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|Southern San Andreas Fault Zone (Southern San Andreas Fault Zone)
The San Andreas Fault (SAF) in California is a mature plate boundary fault capable of great (magnitude 8 or greater) earthquakes. The southern section of the SAF has not produced a major event in historic times (over the last 300 years), and is currently believed to pose the largest seismic risk in California (Weldon et al., 2005; Field et al., 2014). While much progress was made toward understanding seismic potential of the Southern San Andreas Fault (SSAF) and the likely socio-economic impacts of a large future earthquake on the SSAF, several important questions remain. Over the last decade several lines of evidence emerged suggesting that the 80 km-long Coachella Valley- Bombay Beach segment of the SSAF may not be vertical and may have a substantial dip to the East, similar to a well-recognized SSAF dip in the San Gorgonio bend further to the North. We propose to test this hypothesis by imaging a low-rigidity damage zone and/or a bi-material interface associated with the SSAF in the upper crust. This will be accomplished by deploying a dense seismic array spanning the SSAF in the Mecca Hills area. Data from the deployed seismic array and regional seismic networks will be used to generate high-resolution tomographic images of the fault zone throughout the seismogenic layer. Seismic data will be combined with high-resolution geodetic observations to place robust constraints on the subsurface geometry and mechanical properties of the bi-material interface and/or damage zone associated with the SSAF.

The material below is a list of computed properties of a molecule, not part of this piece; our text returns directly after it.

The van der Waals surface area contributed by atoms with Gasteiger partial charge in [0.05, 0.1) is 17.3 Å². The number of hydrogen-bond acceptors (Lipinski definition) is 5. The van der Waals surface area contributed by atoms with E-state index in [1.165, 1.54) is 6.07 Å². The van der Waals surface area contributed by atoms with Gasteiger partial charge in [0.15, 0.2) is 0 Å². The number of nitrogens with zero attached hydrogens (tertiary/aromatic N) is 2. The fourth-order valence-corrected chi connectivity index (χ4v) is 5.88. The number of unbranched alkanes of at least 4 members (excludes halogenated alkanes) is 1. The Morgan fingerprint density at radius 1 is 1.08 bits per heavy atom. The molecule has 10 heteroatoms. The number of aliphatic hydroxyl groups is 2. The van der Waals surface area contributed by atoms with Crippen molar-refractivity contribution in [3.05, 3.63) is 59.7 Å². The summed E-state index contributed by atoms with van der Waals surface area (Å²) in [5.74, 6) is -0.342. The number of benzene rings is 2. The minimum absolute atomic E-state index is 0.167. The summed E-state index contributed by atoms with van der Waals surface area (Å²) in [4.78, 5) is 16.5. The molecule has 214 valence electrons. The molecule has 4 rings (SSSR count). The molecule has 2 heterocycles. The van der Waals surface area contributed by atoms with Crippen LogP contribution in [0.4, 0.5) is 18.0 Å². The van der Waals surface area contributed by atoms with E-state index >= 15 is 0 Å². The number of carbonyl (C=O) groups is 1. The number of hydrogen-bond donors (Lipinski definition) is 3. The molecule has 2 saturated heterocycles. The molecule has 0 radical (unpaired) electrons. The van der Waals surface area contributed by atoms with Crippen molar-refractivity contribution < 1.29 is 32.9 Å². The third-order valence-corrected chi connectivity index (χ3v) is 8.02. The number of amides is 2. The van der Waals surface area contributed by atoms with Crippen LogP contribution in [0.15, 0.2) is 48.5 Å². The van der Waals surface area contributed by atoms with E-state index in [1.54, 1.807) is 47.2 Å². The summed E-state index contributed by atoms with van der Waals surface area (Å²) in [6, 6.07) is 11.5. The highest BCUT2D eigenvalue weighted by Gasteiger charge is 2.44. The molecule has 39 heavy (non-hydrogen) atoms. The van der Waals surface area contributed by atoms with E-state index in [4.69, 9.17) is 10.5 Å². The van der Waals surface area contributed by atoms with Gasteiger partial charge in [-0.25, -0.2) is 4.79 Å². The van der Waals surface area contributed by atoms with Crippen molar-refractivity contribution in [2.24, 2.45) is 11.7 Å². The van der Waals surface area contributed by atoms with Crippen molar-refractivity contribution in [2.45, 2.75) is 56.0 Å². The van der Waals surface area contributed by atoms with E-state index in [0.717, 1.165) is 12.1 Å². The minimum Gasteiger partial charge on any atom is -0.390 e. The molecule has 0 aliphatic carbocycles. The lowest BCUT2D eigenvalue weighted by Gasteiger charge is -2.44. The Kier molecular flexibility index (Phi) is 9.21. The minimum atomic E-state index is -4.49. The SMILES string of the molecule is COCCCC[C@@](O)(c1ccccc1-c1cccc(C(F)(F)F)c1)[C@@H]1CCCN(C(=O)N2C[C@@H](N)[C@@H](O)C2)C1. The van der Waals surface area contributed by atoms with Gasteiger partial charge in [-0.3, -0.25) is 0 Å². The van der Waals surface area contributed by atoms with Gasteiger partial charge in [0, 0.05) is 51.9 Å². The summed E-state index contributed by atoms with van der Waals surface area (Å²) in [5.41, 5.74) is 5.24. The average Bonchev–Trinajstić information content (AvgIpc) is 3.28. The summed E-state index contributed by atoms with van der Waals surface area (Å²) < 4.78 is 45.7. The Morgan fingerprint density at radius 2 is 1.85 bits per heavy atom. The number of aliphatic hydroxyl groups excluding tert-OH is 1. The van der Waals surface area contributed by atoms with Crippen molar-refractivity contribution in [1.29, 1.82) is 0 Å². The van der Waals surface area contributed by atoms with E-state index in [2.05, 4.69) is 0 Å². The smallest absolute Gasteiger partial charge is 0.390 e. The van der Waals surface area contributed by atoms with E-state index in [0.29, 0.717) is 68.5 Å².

|Digital Object Identifier (DOI)
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